It’s Prickly Pear Season

It’s prickly pear season! That makes September the perfect time to start a blog focusing on southwestern food,
particularly wild foods.  Prickly pears are native to Mexico, but now grow throughout the warm parts of the globe, spread initially by Spanish explorers. The Spanish weren’t so much taken by the fruits as by the cochineal beetles that feed on them. When crushed, the beetles produce a red dye that doesn’t fade, something that Europeans really needed.

Prickly pear fruits and juice are one of the easiest wild foods to enjoy. They are abundant, easy to gather and prepare, and delicious. The Prickly Pear Cookbook (Rio Nuevo Press) gives 60 recipes for delicious dishes using prickly pear fruit and pads. If you are a curious cook, you’ll want to take a look.  But here’s an easy way to get started with a smoothie:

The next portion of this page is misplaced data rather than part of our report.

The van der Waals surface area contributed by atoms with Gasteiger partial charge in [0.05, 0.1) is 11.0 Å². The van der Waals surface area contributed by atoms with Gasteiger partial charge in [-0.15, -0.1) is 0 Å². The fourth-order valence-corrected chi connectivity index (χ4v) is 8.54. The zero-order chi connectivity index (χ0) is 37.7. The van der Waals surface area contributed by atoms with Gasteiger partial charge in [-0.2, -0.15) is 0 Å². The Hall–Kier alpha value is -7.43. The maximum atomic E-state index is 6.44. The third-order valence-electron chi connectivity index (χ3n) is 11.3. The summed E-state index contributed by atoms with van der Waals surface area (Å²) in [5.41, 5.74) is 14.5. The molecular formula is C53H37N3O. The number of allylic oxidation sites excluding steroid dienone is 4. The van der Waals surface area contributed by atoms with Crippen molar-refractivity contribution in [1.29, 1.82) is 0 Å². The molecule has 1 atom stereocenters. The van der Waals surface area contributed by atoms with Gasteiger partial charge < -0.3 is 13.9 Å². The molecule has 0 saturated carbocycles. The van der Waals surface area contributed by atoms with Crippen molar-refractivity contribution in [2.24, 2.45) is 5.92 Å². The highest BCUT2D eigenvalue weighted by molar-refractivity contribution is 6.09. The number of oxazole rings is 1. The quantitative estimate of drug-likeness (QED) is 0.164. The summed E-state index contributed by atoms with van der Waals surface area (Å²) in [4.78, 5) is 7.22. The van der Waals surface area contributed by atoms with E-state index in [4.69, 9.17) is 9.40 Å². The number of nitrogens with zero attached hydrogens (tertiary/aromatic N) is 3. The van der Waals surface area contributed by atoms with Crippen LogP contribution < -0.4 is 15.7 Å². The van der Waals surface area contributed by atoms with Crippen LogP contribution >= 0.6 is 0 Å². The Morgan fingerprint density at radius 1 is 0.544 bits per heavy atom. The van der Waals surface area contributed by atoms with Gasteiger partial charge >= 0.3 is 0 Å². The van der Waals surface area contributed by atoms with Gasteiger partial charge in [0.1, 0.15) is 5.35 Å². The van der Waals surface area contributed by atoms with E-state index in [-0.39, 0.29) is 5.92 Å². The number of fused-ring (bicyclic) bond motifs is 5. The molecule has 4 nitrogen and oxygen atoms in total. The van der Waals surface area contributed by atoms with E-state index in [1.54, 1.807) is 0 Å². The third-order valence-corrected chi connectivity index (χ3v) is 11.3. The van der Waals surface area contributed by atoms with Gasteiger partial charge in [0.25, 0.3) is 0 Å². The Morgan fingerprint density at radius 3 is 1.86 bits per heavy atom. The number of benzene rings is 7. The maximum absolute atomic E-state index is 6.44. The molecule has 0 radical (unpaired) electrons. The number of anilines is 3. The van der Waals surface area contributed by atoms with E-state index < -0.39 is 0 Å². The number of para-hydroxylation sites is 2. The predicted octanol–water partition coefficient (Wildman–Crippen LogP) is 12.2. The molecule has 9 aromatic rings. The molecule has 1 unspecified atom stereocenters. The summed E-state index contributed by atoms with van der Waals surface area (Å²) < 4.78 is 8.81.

Make sure you have some heavy rubber gloves (supermarket kind is fine) and a good tweezers. Pick the fruit with tongs. When you get home, don the gloves, transfer the fruit to a colander and give them a good rinse. Cut into quarters and put in a blender jar with a little water to get it started.  Whirl until all is liquefied, then strain through a fine sieve. Discard the seeds.

Combine in the blender jar some of the prickly pear juice with fruit chunks of your choice (try peaches and
banana), a little fruit juice such as orange or pineapple, some yogurt and a couple of ice cubes. Whirl until liquefied and enjoy.  You can store any leftover juice in the refrigerator for a few days or in the freezer for months.



2 responses

  1. something with prickly pear in it will make your day — especially vanilla ice cream.
    Nice fotos.

  2. Very attractive site. Love the photos. Packed with information. Will have to keep some prickly pear fruits at hand I think.

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